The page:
The maker of Lysol has a message for the U.S.: Do not try President Donald Trump’s latest miracle coronavirus cure at home.
Or anywhere else.
Lysol’s manufacturer issued a statement Friday warning customers against injecting or swallowing disinfectant after Trump suggested that could be a promising treatment for the deadly virus.
“Under no circumstance should our disinfectant products be administered into the human body,” said Lysol-maker Reckitt Benckiser in a corporate statement.
The White House was forced Friday to stress that Trump encourages Americans to talk to their doctor before doing anything rash like drinking bleach to ward off coronavirus.
“Leave it to the media to irresponsibly take President Trump out of context and run with negative headlines,” Kayleigh McEnany, the newly minted White House press secretary, said in a sharply worded statement.
The grim warning came hours after Trump made perhaps his most bizarre _ and dangerous _ suggestion yet in his seemingly endless hunt for a miracle treatment for coronavirus.
To the shock of health officials attending his daily pandemic press conference, Trump asked if it might be worth investigating the potential benefits of somehow getting virus-killing disinfectant into the bodies of coronavirus patients.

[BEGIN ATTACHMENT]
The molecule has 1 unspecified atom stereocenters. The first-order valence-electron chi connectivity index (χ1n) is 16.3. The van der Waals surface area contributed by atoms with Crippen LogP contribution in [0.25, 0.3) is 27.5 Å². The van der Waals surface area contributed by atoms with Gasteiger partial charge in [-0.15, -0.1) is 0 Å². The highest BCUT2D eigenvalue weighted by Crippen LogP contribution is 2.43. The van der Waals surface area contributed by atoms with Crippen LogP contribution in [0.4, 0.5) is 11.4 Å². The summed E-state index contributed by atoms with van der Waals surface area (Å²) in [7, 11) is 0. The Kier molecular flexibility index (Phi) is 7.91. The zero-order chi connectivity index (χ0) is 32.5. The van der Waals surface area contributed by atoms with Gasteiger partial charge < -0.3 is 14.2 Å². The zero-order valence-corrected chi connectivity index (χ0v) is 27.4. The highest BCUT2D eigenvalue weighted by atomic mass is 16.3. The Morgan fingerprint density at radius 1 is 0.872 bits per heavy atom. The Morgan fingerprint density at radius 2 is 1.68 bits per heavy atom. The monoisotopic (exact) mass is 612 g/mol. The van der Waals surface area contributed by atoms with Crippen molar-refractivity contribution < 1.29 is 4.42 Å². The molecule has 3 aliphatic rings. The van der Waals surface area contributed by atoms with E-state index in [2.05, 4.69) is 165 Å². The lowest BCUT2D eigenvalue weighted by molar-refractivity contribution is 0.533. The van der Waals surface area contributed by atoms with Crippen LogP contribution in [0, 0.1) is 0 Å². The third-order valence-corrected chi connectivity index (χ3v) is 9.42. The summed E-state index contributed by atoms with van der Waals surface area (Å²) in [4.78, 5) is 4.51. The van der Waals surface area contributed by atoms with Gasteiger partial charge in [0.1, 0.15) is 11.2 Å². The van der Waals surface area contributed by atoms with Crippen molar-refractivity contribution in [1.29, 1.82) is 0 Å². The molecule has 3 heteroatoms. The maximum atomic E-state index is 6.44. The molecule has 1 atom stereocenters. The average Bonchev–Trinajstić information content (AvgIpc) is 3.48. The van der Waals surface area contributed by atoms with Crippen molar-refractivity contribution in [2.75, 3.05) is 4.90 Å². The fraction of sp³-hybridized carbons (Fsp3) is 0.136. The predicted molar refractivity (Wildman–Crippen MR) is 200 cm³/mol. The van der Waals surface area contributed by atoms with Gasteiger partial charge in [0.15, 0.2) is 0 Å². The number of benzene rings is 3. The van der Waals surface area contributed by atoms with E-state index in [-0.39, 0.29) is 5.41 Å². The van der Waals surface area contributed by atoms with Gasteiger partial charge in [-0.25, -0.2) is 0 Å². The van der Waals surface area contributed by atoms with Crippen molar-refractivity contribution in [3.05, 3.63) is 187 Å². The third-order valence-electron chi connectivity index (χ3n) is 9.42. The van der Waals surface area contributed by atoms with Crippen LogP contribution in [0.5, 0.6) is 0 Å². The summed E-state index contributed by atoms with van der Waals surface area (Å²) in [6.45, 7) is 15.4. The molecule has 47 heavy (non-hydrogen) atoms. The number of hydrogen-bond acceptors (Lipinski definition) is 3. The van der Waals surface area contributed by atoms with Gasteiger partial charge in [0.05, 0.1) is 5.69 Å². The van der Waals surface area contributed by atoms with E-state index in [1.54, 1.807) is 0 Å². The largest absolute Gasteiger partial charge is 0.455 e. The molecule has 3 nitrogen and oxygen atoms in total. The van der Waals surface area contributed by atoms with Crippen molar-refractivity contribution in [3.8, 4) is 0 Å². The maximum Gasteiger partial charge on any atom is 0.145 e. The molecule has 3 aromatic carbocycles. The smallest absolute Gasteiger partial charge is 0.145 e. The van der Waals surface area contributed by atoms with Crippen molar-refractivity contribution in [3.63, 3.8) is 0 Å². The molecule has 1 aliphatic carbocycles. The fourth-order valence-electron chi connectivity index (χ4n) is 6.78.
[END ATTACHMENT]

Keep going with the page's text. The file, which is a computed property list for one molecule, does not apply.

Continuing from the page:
“Is there a way we can do something like that, by injection inside or almost a cleaning? Because you see it gets in the lungs and it does a tremendous number on the lungs,” Trump said. “So it would be interesting to check that out.”
Trump also mused that there should be a way of taking advantage of the fact that studies show direct sunlight can kill the virus.
“I would like you to speak to the medical doctors to see if there’s any way that you can apply light and heat to cure, you know, if you could,” Trump instructed Dr. Deborah Birx during the press conference.
“Not as a treatment,” Birx responded.
The crazy suggestions came as Trump has backed away from his previous effort to shill for an anti-malarial drug as a virtually foolproof cure for coronavirus.
Recent studies have found administering hydroxychloroquine to coronavirus patients actually produced worse results, vindicating actual medical professionals who warned against heeding Trump’s advice.
An Arizona man died weeks ago from drinking a product that included hydroxychloroquine after watching the president say about the unproven drug: “What do you have to lose?”
Meanwhile, Rudy Giuliani mocked efforts to track coronavirus sufferers, even though public health experts say testing and tracing those infected with the virus is a key tool in battling the pandemic.
The ex-mayor, who like the president, has no medical or public health training, asked why tracking coronavirus would be more important than keeping track of those who suffer from obesity or other ailments.
“That’s ridiculous,” Hizzoner said on Fox News. “Then we should track everyone for cancer, for heart disease, for obesity.”
Unlike the health problems Giuliani ticked off, coronavirus is highly contagious, which is why public health experts say it’s important to know infection rates and to isolate those who have the virus.
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